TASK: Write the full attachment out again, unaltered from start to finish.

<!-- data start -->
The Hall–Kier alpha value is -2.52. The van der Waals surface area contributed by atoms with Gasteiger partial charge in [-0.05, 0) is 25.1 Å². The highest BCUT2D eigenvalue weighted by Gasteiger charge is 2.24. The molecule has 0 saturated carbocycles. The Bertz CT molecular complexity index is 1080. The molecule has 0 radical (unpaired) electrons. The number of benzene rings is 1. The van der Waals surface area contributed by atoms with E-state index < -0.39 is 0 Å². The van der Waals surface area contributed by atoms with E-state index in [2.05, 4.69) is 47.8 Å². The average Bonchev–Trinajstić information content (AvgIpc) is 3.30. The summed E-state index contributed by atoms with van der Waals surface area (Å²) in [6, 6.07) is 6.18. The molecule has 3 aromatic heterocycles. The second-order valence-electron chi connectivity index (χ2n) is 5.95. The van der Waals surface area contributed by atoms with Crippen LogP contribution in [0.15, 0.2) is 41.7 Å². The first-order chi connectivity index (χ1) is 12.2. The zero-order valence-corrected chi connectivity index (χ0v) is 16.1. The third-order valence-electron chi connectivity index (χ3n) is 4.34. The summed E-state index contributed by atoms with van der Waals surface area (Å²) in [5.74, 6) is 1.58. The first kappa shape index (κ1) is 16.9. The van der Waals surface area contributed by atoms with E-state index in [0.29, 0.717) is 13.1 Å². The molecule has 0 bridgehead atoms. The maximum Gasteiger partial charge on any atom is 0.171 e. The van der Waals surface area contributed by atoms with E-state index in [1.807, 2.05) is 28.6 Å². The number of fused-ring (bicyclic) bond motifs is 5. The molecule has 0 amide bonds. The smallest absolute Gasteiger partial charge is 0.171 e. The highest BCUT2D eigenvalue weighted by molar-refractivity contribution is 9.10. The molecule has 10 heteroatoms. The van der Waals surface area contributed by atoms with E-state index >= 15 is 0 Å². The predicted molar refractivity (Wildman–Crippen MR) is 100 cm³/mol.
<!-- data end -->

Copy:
The Hall–Kier alpha value is -2.52. The van der Waals surface area contributed by atoms with Gasteiger partial charge in [-0.05, 0) is 25.1 Å². The highest BCUT2D eigenvalue weighted by Gasteiger charge is 2.24. The molecule has 0 saturated carbocycles. The Bertz CT molecular complexity index is 1080. The molecule has 0 radical (unpaired) electrons. The number of benzene rings is 1. The van der Waals surface area contributed by atoms with E-state index < -0.39 is 0 Å². The van der Waals surface area contributed by atoms with E-state index in [2.05, 4.69) is 47.8 Å². The average Bonchev–Trinajstić information content (AvgIpc) is 3.30. The summed E-state index contributed by atoms with van der Waals surface area (Å²) in [6, 6.07) is 6.18. The molecule has 3 aromatic heterocycles. The second-order valence-electron chi connectivity index (χ2n) is 5.95. The van der Waals surface area contributed by atoms with Crippen LogP contribution in [0.15, 0.2) is 41.7 Å². The first-order chi connectivity index (χ1) is 12.2. The zero-order valence-corrected chi connectivity index (χ0v) is 16.1. The third-order valence-electron chi connectivity index (χ3n) is 4.34. The summed E-state index contributed by atoms with van der Waals surface area (Å²) in [5.74, 6) is 1.58. The first kappa shape index (κ1) is 16.9. The van der Waals surface area contributed by atoms with E-state index in [0.29, 0.717) is 13.1 Å². The molecule has 0 bridgehead atoms. The maximum Gasteiger partial charge on any atom is 0.171 e. The van der Waals surface area contributed by atoms with E-state index in [1.807, 2.05) is 28.6 Å². The number of fused-ring (bicyclic) bond motifs is 5. The molecule has 0 amide bonds. The smallest absolute Gasteiger partial charge is 0.171 e. The highest BCUT2D eigenvalue weighted by molar-refractivity contribution is 9.10. The molecule has 10 heteroatoms. The van der Waals surface area contributed by atoms with E-state index >= 15 is 0 Å². The predicted molar refractivity (Wildman–Crippen MR) is 100 cm³/mol.